In 4Q16 LTO capacity shipments totaled nearly 27EBs (compressed), making it the highest capacity shipped quarter in LTO history. Enterprise tape libraries now scale beyond one exabyte making tape the first exascale storage solution. HPC and hyperscale data centers are racing towards exascale storage requirements.

Reliability. Reliability levels for tape are quickly improving as the BER for both enterprise and LTO-7 tape is rated at one bit in error per 1x1019 bits read. This makes the top-rated tape drives 1,000 times more reliable than the top-rated HDDs at 1x116. The tape BER is most impressive and leads the entire storage industry; expect higher levels of tape reliability going forward. See BER comparative chart below:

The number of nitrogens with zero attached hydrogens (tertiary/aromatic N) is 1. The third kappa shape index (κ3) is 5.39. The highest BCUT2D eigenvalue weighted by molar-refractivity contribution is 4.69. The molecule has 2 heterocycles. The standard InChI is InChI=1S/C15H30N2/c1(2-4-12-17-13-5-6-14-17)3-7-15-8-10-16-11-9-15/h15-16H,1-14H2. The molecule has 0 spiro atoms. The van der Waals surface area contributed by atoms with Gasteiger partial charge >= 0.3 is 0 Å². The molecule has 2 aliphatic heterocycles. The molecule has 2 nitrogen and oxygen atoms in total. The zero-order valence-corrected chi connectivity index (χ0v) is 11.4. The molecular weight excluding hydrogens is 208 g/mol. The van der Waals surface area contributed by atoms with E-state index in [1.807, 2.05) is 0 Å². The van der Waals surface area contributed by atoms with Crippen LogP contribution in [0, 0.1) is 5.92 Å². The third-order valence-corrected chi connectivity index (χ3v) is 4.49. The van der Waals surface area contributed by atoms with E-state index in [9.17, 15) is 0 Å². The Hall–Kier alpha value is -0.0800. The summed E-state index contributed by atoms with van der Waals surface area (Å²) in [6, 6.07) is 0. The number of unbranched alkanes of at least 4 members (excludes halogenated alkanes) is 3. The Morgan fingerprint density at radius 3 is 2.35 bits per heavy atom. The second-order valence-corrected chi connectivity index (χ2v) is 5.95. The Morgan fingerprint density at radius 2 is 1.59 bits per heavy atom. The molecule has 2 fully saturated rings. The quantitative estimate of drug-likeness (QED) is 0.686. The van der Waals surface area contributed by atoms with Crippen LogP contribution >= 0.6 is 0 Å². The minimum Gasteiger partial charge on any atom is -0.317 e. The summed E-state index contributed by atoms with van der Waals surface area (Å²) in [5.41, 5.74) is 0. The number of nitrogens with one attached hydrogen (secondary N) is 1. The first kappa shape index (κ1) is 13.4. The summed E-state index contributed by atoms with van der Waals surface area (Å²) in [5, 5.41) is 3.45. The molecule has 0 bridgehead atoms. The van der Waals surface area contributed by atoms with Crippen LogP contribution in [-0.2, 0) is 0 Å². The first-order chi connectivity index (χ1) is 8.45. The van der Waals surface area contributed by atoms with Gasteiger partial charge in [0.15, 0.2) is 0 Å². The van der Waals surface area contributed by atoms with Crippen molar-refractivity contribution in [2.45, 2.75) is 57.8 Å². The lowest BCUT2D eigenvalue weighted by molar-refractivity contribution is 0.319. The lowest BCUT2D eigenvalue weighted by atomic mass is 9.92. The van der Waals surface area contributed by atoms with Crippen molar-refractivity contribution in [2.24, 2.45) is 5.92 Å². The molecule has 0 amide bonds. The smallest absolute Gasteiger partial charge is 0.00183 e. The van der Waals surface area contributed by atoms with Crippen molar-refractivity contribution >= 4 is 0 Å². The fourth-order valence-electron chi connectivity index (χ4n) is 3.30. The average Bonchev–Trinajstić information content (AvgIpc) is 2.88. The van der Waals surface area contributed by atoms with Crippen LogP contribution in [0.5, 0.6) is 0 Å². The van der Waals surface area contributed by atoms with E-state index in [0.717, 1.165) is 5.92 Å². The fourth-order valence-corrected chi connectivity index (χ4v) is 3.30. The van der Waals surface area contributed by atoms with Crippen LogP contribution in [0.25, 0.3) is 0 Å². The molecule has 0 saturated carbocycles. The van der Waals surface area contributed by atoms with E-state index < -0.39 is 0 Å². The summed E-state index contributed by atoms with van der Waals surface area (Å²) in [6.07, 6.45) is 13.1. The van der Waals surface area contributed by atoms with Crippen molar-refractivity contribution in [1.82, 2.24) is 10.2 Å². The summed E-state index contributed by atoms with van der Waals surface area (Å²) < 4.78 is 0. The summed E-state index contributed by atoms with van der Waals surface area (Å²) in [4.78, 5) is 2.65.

Reliability Comparison All Storage devices

(Source: Storage vendor's published specs)

Capacity and Data Rate. Tape capacities and data rates are growing faster than other storage technologies. LTO-8 plans to deliver 12.8TB native capacity and the next enterprise drives from IBM are aiming for native capacities of 15TB and higher. Tape capacities also benefit from a 2.5x compression boost as most of the data written to tape is compressed whereas most data written to HDDs is not compressed. When comparing native data rates, LTO-7 transfers data at 300MB/s and the TS1150 at 360MB/s which is faster than the typical 7,200rpm HDD at 160MB/s. Tape cartridge capacities and data transfer speeds are expected to grow rapidly for the foreseeable future with no fundamental technology limitations in sight.